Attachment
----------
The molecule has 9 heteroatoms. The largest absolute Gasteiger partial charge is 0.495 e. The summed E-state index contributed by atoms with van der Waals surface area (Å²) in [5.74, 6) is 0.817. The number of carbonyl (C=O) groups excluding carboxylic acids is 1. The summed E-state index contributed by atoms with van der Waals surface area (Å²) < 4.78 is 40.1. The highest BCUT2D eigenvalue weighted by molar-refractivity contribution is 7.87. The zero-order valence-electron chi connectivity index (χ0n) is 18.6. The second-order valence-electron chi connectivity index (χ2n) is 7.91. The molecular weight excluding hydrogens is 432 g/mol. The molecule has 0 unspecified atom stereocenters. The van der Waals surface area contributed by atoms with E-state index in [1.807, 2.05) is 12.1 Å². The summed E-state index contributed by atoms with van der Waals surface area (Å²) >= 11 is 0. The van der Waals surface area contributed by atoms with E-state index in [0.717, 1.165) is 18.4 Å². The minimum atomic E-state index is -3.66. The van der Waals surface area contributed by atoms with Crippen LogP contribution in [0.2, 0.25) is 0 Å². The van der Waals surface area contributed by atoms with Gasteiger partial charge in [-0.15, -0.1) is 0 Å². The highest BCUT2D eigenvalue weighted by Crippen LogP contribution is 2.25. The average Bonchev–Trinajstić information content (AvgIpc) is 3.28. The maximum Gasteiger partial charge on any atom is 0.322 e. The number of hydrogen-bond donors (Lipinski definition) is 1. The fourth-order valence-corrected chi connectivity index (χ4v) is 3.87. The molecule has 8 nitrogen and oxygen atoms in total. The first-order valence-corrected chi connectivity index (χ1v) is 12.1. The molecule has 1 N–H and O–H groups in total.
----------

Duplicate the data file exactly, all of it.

The molecule has 9 heteroatoms. The largest absolute Gasteiger partial charge is 0.495 e. The summed E-state index contributed by atoms with van der Waals surface area (Å²) in [5.74, 6) is 0.817. The number of carbonyl (C=O) groups excluding carboxylic acids is 1. The summed E-state index contributed by atoms with van der Waals surface area (Å²) < 4.78 is 40.1. The highest BCUT2D eigenvalue weighted by molar-refractivity contribution is 7.87. The zero-order valence-electron chi connectivity index (χ0n) is 18.6. The second-order valence-electron chi connectivity index (χ2n) is 7.91. The molecular weight excluding hydrogens is 432 g/mol. The molecule has 0 unspecified atom stereocenters. The van der Waals surface area contributed by atoms with E-state index in [1.807, 2.05) is 12.1 Å². The summed E-state index contributed by atoms with van der Waals surface area (Å²) >= 11 is 0. The van der Waals surface area contributed by atoms with E-state index in [0.717, 1.165) is 18.4 Å². The minimum atomic E-state index is -3.66. The van der Waals surface area contributed by atoms with Crippen LogP contribution in [0.2, 0.25) is 0 Å². The van der Waals surface area contributed by atoms with Gasteiger partial charge in [-0.15, -0.1) is 0 Å². The highest BCUT2D eigenvalue weighted by Crippen LogP contribution is 2.25. The average Bonchev–Trinajstić information content (AvgIpc) is 3.28. The maximum Gasteiger partial charge on any atom is 0.322 e. The number of hydrogen-bond donors (Lipinski definition) is 1. The fourth-order valence-corrected chi connectivity index (χ4v) is 3.87. The molecule has 8 nitrogen and oxygen atoms in total. The first-order valence-corrected chi connectivity index (χ1v) is 12.1. The molecule has 1 N–H and O–H groups in total.